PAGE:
As they competed, the South West was pumping


It was a great last day or two at Margaret CT. Fun for our team of forecasters, fun for all of us spectators, whether we’re on the hill or watching from afar. And an incredible pleasure for Jack and Isabella, who were obviously both delighted. Happy Days!

But some things you couldn’t see, at least from a distance.

This amazing right-hander was once an alternate location for the CT, but somewhere in the lockdown and associated mess, that idea came out the back door.

Maybe that’s cool in a way, because it left the door open for the home team and a few professional visitors to come and charge.

Ooooooo. You would think twice about a twinnie. Great long interval set at North Point, May 3. Photo: Tom Pearsall

Deep positioning on another cracker. Photo: Pearsall

This coast is a whole other world. Photo: Pearsall

It was the penultimate day of the contest, when the wind howled from the SSE and Margies opened up in the triple-overhead-plus zone. Photographer Tom Pearsall stuck his 9’0” in the ute with a camera and went for it. “It was pretty big from quite early on,” he says. “Not the best North Point ever, but damn good.

“There were long waits between the biggest sets, maybe 15 minutes to half an hour. It was the longest period that showed itself. There were a few skis and a bit of a stage, but I saw Northy much more crowded. But those long waits made it really hard for everyone to get a good one.

Tom’s board: a 9’0″ x 3.5″ bonzer set-up, shaped by Matt Percy. If you live here, you have one like this. Photo: Pearsall

Someone is in there. Smaller at North Point. Photo: Pearsall

Swallows on the parking sign at Gnarabup, just south of Main Break. “They are called Welcome Swallows,” explains the photographer. “Australia’s most common swallow.” Well, there it is. Photo: Pearsall

All was not well that day. Local Mia McCarthy (not pictured) suffered a serious cut to her head. Maybe it’s the nature of the beast. Photo: Pearsall

The kind of place where a jet ski is just a good idea. Photo: Pearsall

Cowaramup Bay in all its beautifully displayed glory. Photo: Pearsall

Another session you haven’t seen from afar:

It was the day of the final, and it took a while for anyone to approach the joint. Maybe partly because of what was happening across the bay at Main Break, but maybe also because it was sketchy. “I checked it early and I think there would have been a few moments,” says Tom. “But when it’s that size and that long period in the swell, it’s a bit too much for the reef.”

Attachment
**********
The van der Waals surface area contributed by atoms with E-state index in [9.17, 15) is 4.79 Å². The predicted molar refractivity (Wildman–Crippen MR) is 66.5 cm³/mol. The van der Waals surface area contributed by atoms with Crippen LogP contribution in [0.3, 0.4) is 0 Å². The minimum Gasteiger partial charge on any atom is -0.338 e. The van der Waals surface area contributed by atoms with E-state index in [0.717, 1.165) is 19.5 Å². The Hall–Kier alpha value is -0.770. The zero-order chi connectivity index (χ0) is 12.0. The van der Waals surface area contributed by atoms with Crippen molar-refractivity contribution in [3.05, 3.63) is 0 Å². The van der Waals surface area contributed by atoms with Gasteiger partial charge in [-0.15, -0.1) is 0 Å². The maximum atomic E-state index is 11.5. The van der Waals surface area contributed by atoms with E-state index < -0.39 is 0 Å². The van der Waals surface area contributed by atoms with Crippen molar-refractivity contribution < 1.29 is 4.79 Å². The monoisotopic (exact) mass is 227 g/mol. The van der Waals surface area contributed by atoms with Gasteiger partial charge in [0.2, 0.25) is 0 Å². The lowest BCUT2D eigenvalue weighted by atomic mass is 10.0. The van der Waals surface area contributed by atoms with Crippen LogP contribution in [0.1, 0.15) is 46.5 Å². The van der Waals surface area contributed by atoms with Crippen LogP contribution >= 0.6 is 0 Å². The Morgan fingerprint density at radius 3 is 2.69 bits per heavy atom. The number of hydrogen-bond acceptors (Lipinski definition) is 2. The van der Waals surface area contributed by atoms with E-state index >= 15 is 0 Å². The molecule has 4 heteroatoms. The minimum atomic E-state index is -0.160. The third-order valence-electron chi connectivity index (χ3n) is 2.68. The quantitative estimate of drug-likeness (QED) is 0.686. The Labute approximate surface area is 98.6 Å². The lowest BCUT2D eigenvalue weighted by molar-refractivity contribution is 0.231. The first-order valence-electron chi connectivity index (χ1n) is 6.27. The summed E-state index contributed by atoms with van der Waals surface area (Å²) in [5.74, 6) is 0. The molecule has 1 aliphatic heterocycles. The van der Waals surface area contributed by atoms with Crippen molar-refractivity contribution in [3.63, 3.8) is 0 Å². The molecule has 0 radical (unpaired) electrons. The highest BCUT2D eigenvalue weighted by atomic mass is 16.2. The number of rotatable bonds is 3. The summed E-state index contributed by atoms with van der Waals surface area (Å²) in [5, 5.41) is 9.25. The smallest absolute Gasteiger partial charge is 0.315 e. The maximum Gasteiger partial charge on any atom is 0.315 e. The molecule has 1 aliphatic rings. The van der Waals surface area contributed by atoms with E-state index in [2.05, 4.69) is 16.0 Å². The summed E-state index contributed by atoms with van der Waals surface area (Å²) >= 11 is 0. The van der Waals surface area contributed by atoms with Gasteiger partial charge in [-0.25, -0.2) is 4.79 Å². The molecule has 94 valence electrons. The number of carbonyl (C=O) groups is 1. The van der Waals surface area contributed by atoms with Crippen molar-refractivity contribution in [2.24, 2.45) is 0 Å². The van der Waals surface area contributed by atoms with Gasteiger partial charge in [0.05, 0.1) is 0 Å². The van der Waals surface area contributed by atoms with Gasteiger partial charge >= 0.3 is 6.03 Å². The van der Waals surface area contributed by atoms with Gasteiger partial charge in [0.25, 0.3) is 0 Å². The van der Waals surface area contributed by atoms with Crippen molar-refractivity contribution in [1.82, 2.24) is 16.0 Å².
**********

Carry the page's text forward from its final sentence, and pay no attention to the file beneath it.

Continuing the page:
But people started thinking about it, and by the time Tom checked it again around noon, Kelly Slater had jumped on it. Box was always on the edge of herself. “You can see how he just nailed that one (Tom shot). He ate shit several times. It was the best I’ve seen for maybe 90 minutes.

Above: Kelly, on the same wave you can see below, chasing demons. Sequel: Joel Foster

Kelly’s capture by Tom, possibly around the time Jack Robinson was fighting Jordy Smith. Windy and challenging, but somehow he made it. Photo: Pearsall

Part of the crew watches near the event site say they saw Kelly make a solid four, which must have helped erase the memory of his loss the day before in a massive blustery Main Break. We all need a shot in the arm of the ocean from time to time.

Above: Kelly and perhaps the best of the day at Box. Sequel: Foster

In short, after a while of filming, the 9’0” gave Tom had itchy feet so he went back to check the reefs south of Main Break. “A lot of people did that,” he says. “They were checking other spots because they couldn’t surf Main Break.”

The next morning, the day after the event, was head held high and a bit overhead, and “a perfect little day,” Tom says. “All the old boys were straight there. I surfed right across from Main Break and heard everyone chatting, talking about the previous days. It is such a social center.



SOUTHWEST WA, May 3-4, 2022

STORM LOCATION/MOVEMENT: The polar low initially formed southwest of South Africa on April 27 and developed into a full-scale storm system moving across the southern Indian Ocean basin from April 28 to May 1.

Lotus swell spread graph from May 1, showing the massive sea state swell near the heart of the storm.

STRONGEST STORM WIND/SEA: Strongest wind speeds of 50 knots at the start of the storm, but an expanded large-scale 1000 NM fetch sustained winds of 35-45 knots across open seas resulting in maximum satellite detection of 36 foot waves on April 30.

MAXIMUM STORM INTENSITY: The large-scale sustained swell formation originated from a 962 mb storm core located approximately 2000 NM southwest of Western Australia.

WAVE TRAVEL TIME: 3-4 days from peak storm seas.

WAVE PEAK: The Cape Naturaliste buoy peaked at 3.5m with 17-18 seconds on the afternoon of Tuesday May 3rd. The best conditions occurred on Wednesday as the swell eased slightly to 3m under offshore winds.


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